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Awesome, thanks, Ben. I'll have a go at implementing this.

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No problem, let us know how you go :slight_smile:

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So far I've setup the container as you described by implementing IndexSwiftASTWalker::walkToPatternPre. It's working great for containing the VarDecl type references, but I've also noticed some cases where it doesn't. References to property wrapper decls (the ComponentIdentTypeRepr bound decl), and any references from the assignment expression aren't getting container relationship with the VarDecl, because those references are created outside of the scope of a TypedPattern.

NOTE: My current implementation doesn't push the VarDecl onto the EntitiesStack, as that caused too much interference with other uses (e.g getParentDecl). Instead, I've added a new ContainerStack for both VarDecl and AbstractFunctionDecl, which I think is a bit cleaner.

After much poking around, it looks like the PatternBindingDecl itself might be the ideal visitation point to "hoist" up the VarDecl and push it onto the ContainerStack. However I can't implement this in IndexSwiftASTWalker::walkToDeclPre as the CustomAttr bound decl reference is created in SemaAnnotator::walkToDeclPre before the call to IndexSwiftASTWalker::walkToDeclPre. I guess I could add a new method to IndexSwiftASTWalker (e.g setupPatternBindingContainer) and call it near the top of SemaAnnotator::walkToDeclPre, however that'd muddy the walkTo*Pre/Post abstraction. I'm also not sure if it's safe to simply move the IndexSwiftASTWalker::walkToDeclPre call closer to the top in SemaAnnotator::walkToDeclPre, there's quite a lot going on in that method.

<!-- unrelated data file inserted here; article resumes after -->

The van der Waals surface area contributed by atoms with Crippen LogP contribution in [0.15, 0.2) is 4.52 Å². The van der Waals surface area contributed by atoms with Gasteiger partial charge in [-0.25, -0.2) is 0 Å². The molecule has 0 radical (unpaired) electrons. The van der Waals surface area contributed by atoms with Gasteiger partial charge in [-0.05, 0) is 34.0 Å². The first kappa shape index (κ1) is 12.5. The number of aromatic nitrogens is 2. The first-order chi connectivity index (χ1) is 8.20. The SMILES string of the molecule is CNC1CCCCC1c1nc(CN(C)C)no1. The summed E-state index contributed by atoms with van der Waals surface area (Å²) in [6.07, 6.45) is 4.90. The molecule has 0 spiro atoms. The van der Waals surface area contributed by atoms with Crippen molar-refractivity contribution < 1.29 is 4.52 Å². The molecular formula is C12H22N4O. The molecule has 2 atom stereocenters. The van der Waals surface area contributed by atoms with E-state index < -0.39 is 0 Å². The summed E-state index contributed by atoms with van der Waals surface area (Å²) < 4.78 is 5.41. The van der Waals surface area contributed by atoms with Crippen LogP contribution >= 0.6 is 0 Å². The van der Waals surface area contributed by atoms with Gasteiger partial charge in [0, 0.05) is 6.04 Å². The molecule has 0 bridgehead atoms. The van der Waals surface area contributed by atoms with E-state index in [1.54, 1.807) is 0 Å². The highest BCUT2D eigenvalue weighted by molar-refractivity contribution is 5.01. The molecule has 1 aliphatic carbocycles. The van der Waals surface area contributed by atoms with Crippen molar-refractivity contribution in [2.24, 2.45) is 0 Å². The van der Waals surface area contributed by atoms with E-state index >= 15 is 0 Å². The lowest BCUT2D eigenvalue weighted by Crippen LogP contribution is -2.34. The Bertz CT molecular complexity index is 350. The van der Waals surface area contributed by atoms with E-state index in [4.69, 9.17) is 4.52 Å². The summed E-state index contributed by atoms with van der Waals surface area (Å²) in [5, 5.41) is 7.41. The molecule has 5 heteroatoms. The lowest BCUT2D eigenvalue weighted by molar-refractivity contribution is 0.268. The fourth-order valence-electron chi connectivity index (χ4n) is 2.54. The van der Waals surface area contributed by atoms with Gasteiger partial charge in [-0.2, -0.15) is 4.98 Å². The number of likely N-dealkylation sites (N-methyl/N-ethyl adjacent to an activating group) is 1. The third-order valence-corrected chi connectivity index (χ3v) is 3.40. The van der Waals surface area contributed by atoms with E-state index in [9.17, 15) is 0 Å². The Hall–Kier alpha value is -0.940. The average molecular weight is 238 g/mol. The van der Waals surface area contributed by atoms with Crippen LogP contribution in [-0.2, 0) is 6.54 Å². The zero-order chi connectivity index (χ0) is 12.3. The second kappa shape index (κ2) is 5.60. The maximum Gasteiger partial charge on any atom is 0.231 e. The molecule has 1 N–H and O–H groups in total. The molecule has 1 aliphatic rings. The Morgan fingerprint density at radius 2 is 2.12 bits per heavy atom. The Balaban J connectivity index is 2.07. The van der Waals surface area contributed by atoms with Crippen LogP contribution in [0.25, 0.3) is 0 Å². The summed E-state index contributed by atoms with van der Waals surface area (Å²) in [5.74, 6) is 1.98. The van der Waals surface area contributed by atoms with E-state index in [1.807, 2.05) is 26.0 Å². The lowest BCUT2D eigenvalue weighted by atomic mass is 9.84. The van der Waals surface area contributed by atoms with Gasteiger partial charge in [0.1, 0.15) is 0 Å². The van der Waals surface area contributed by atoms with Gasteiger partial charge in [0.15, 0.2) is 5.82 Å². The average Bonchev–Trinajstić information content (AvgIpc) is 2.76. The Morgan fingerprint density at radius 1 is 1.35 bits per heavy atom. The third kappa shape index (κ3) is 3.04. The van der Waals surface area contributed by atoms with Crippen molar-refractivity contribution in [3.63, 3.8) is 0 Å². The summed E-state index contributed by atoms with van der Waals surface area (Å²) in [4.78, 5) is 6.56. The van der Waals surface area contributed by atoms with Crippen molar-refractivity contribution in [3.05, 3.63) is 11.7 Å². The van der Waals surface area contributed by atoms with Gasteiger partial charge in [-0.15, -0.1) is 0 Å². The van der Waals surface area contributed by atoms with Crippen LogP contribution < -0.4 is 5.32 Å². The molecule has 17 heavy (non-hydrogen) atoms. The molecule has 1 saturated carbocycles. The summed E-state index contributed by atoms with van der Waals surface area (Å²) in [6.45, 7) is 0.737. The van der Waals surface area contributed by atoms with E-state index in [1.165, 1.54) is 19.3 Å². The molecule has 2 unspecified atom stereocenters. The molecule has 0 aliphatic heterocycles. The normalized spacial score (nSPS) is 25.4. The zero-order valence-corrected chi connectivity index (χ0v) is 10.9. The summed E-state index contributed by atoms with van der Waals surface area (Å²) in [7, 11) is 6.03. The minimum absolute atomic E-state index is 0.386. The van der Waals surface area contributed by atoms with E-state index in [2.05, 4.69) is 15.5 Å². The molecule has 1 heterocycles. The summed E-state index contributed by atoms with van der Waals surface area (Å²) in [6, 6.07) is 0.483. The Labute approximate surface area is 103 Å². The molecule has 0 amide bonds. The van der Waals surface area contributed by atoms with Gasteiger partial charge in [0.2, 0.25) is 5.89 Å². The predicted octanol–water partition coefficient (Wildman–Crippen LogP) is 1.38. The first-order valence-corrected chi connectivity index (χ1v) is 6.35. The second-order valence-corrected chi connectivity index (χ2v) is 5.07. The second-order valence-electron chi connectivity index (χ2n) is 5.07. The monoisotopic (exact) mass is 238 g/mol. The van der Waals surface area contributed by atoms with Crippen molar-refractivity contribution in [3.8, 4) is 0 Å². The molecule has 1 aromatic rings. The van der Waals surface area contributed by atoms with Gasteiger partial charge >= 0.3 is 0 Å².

How do you suggest I proceed?

I wonder if perhaps a new pair of methods on IndexSwiftASTWalker might not be such a bad idea... It could be a single location for all current (PatternBidningDecl & AbstractFunctionDecl) and any future decls to be placed onto the new ContainerStack. I'm thinking something like this:

bool SemaAnnotator::walkToDeclPre(Decl *D) {
  // ...
  if (IsContainingDecl(D)) {
    SEWalker.walkToContainingDeclPre(D);
  }
  // ...
  SEWalker.walkToDeclPre(D);
}

bool SemaAnnotator::walkToDeclPost(Decl *D) {
    // ...
  if (IsContainingDecl(D)) {
    SEWalker.walkToContainingDeclPost(D);
  }
  // ...
  SEWalker.walkToDeclPost(D);
}

bool IsContainingDecl(Decl *D) {
  return isa<PatternBindingDecl>(D) || isa<AbstractFunctionDecl>(D);
}
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OK, I went ahead and implemented what I described above, and it's now working for property wrapper and assignment expression references. It's also simpler than my previous implementation traversing TypedPattern, so that's an encouraging sign.

very WIP code is here, just so you can get a better idea: Comparing apple:main...ileitch:SR-13766 · apple/swift · GitHub

Let me know if you think this is good path to continue down.

Next I will try implement expanding tuples, such that type references and assignment expression references are contained by their associated VarDecl. For example:

let (a, b): (Int, String) = (x, y)

// variable | a | Def
// struct | Int |  Ref,RelCont
//    RelCont | variable | a
// variable | x | Ref,RelCont
//    RelCont | variable | a

// variable | b | Def
// struct | String |  Ref,RelCont
//    RelCont | variable | b
// variable | y | Ref,RelCont
//    RelCont | variable | b

For assignment expressions that can't be expanded, i.e let (a, b) = someFunc() then both a and b with have a containing reference to someFunc().